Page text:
20% Tax Deduction for Pass-Through Entities?

by Foodman CPAs & Advisors

IRS defines Pass-Through entities as: “an entity that passes its income, loss, deductions, or credits to its owners. The owners may be partners, shareholders, beneficiaries, or investors. It usually does not have an entity level income tax liability”.  In the U.S., Pass-Through entities comprise 90% of all U.S. businesses for federal income tax purposes.  

The Tax Cut and Jobs Act (TCJA) added Section 199A to the Internal Revenue Code providing the owner of a Pass-Through entity  with a “below-the-line” deduction of up to 20% of the owner’s Qualified Business Income (QBI). 

Qualified Business Income

Is income from a U.S. trade or business.  It does NOT include: Capital gains/losses, Dividends and interest, Annuity payments, foreign currency gains/losses, reasonable compensation paid to the business owner and guaranteed payments to a partner for services rendered.  

The 20% Deduction

The 20% deduction was introduced to give the owners of Pass- Through businesses a significant income tax reduction.  The 20% Pass-Through deduction can be claimed by the owners of S corporations, partnerships or sole proprietorships.  However,   whether the income from a Pass-Through Entity fully qualifies as income from a qualified trade or business or as income from a specified trade or business are determining factors.   

Definitions of Qualified Trade or Business and Specified Service Trade or Business

TCJA definitions:

  • ‘qualified trade or business’ means any trade or business other than— ‘‘(A) a specified service trade or business,  or ‘‘(B) the trade or business of performing  services as an employee.
  • “a specified service trade or business means any trade or business involving the performance of services in the fields of health, law, engineering, architecture, accounting, actuarial science, performing arts, consulting, athletics, financial services, brokerage services, including investing and investment management, trading, or dealing in securities, partnership interests, or commodities, and any trade or business where the principal asset of such trade or business is the reputation or skill of one or more of its employees”. The term excludes engineering and architecture services.

Formula to Claim the 20% Deduction

There are two obstacles that the owners of certain Pass-Through entities must overcome in order to claim the full 20% deduction.  The obstacles are in taxable income thresholds as follows:

  • For a specified service business (a provider of personal services except for engineering and architecture), if the owner’s taxable income exceeds a threshold of $157,500 for single filers and $315,000 for joint filers, the deduction is reduced pro-rata under a “phase-in rule.”  The “phase-in” is complete when the taxable income reaches $207,500 for single filers and $415,000 for joint filers.  The deduction disappears entirely for Taxpayers with more than $207,000 (for single filers) or $415,000 (joint filers) in income.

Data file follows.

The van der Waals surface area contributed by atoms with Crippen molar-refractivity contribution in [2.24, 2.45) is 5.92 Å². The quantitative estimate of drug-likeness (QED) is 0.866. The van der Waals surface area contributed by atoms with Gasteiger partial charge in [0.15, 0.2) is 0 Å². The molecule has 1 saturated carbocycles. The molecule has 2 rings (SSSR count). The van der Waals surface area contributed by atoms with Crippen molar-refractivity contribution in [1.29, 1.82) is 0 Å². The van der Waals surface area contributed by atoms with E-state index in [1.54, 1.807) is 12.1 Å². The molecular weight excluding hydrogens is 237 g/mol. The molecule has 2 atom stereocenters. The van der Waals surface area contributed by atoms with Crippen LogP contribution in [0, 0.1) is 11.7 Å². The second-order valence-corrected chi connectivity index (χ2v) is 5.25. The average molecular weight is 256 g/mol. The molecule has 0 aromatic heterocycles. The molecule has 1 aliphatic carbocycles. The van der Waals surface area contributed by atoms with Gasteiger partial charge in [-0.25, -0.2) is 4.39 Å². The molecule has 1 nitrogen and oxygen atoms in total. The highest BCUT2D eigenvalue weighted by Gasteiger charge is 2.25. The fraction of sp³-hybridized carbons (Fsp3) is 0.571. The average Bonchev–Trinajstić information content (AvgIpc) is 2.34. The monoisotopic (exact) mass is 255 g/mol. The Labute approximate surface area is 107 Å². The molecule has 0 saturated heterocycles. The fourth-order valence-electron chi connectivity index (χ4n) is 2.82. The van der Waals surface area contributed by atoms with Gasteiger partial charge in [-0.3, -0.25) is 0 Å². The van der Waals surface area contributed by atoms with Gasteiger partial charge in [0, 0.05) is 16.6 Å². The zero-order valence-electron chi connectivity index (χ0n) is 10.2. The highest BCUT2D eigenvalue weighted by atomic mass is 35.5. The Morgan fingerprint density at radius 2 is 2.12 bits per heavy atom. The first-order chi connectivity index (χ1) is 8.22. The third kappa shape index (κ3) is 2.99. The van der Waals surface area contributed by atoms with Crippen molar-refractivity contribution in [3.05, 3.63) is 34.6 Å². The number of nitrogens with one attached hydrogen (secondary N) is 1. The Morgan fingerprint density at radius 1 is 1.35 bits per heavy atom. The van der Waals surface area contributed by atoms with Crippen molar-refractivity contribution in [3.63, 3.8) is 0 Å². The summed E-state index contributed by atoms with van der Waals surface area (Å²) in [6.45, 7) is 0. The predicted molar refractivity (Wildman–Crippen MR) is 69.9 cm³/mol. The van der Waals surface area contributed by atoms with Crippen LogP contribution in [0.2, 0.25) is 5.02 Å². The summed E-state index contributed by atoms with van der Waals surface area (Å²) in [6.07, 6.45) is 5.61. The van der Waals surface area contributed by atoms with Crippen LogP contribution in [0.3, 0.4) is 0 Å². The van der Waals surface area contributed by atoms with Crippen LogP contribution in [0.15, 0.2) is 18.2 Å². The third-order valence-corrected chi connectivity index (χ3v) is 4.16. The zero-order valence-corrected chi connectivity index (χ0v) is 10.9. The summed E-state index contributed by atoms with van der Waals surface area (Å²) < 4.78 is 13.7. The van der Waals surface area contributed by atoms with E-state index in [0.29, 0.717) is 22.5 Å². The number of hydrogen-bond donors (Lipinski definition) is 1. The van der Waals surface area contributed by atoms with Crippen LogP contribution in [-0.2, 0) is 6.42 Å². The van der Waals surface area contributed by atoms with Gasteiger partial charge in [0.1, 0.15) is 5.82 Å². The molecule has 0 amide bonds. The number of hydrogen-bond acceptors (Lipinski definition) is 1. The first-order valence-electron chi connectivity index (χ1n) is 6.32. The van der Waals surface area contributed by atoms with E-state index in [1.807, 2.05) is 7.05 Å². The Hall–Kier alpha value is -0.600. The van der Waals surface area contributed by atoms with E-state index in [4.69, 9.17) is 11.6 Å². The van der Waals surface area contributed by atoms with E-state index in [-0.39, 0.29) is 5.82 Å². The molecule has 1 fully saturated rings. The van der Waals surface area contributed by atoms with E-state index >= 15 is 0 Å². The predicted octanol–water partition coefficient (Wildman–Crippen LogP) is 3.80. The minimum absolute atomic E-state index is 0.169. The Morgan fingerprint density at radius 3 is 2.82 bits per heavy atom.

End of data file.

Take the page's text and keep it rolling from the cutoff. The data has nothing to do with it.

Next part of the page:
• There is also a wage and capital limit: The deduction is limited to the greater of:

(a) 50% of W-2 wages for your business, or

(b) the sum of 25% of W-2 wages and 2.5% of the unadjusted basis of all qualified business property.   (SAME INCOME THRESHOLDS NOTED FOR SEPECIFIED SERVICE BUSINESS)

What does this mean?

Owners of Pass-Through entities that have taxable income below the lower income threshold could potentially qualify for the full deduction.  Other service professional’s income may not qualify at all.  For instance, the “owners” of an accounting firm, a law firm, a yoga business or a performing arts business could have to pay the regular individual tax rate on their salaries and their distributable profit.  While the owners of a manufacturing business would have to pay the individual regular tax rate on their salaries and the lower rate on their profits because the rule was written to support capital intensive manufacturing businesses. 


C-Corps have been granted a flat 21% corporate tax rate.  Perhaps many Pass-Through Business owners have given thought to converting their status to a C-Corp status.  Although there are benefits to C-Corp status (the new 21% corporate tax rate and shareholder limited liability), there are drawbacks from a tax standpoint like double taxation (once on the 21% and then when the owners receive dividends).  Conversion of corporate structure is not a decision to be taken lightly. 

Don’t be a victim of your own making.  If you are an owner of a Pass-Through business, consult with your tax specialist.  The TCJA implemented rules and thresholds to deter high-income taxpayers from attempting to convert wages or other compensation for personal services into income eligible for the 20% deduction. Tax practitioners ought to be reaching out to Taxpayers to inform them of new tax deduction taking effect in 2018 under the TCJA, as well as the pros and cons of business entity conversions in order to potentially minimize tax liability.

Written by:

Foodman CPAs & Advisors

Foodman CPAs & Advisors on:

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